Medical cannabis advocates and the Church of Latter-day Saints have come to an agreement over medical cannabis in Utah, no matter what happens with the state’s upcoming “Proposition 2” ballot initiative, according to a Deseret News report.
In the compromise agreement, which has yet to be fully disclosed, the most contentious provisions of Proposition 2 have been modified. For instance, a provision allowing home grows for those who live more than 100 miles from the nearest dispensary has been removed. Language in Prop. 2 that would have allowed someone charged with cannabis possession without a medical card to defend themselves in court if they could demonstrate they would have been eligible for a medical card has also been changed.
The compromise will also update the program’s dispensary model. While those involved couldn’t disclose the exact details, head of the Utah Patients Coalition DJ Schanz said that the model would now be a hybrid of the ideas from his coalition and state Sen. Evan Vickers’ centralized fill pharmacy model.
However, Prop. 2 is still on the table. Schanz has said he would “absolutely not” be walking away from Prop. 2 and the ballot initiative will be voted on in November despite any new developments. He said the compromise agreement was simply a collection of “modifications that are palatable” to whom he represents.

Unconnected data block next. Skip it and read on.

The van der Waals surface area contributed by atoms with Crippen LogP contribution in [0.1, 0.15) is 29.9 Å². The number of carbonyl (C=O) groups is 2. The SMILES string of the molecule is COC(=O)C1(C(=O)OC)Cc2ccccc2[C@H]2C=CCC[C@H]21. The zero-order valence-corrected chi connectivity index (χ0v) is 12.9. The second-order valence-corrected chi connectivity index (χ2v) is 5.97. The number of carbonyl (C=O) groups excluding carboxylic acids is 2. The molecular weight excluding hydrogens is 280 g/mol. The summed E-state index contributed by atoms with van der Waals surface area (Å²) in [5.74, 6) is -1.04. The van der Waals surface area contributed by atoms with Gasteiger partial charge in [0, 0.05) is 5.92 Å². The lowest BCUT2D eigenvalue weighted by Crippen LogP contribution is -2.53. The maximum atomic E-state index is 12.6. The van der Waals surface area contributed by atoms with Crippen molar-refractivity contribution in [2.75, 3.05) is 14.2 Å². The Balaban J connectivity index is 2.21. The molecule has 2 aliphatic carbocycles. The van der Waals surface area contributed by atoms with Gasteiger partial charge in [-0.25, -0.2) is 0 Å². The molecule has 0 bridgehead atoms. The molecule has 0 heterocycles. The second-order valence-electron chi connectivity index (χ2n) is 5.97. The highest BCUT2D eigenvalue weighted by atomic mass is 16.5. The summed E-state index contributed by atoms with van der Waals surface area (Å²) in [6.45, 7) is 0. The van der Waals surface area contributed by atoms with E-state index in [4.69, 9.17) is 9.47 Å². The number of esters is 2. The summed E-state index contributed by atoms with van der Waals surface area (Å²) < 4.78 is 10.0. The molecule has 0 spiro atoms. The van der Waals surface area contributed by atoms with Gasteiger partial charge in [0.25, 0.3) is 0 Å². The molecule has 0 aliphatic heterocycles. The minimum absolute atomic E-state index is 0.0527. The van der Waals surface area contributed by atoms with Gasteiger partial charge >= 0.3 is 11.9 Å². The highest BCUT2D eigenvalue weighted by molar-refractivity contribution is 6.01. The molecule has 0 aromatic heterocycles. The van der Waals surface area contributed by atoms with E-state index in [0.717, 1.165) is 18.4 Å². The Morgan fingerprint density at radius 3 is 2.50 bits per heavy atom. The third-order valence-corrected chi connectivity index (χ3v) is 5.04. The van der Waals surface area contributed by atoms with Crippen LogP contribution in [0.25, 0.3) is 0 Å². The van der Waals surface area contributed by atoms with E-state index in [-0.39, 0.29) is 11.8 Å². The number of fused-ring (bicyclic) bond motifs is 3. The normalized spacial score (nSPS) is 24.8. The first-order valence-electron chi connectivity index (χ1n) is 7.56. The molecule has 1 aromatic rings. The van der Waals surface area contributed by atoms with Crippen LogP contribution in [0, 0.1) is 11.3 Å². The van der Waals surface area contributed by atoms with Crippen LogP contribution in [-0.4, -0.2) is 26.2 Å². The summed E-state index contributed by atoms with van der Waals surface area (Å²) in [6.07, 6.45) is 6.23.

Michelle McOmber, who heads the initiative’s primary opponent, the Utah Medical Association, also said her organization would not stop campaigning against Prop. 2 either.
“There were only so many people around the table, right? So others will take a look at it at this point and they’ll have input. It’s not like it’s in a vacuum. You have two sides that are polar opposites and they come together and they negotiate, but it still goes through the (legislative) process that it goes through at that point.” — Michelle McOmber via the Deseret News
DJ Schanz cautioned that the agreement was still tentative and some kinks have to be worked out. However, legislator support for medical cannabis is a “huge step in the right direction,” he said.
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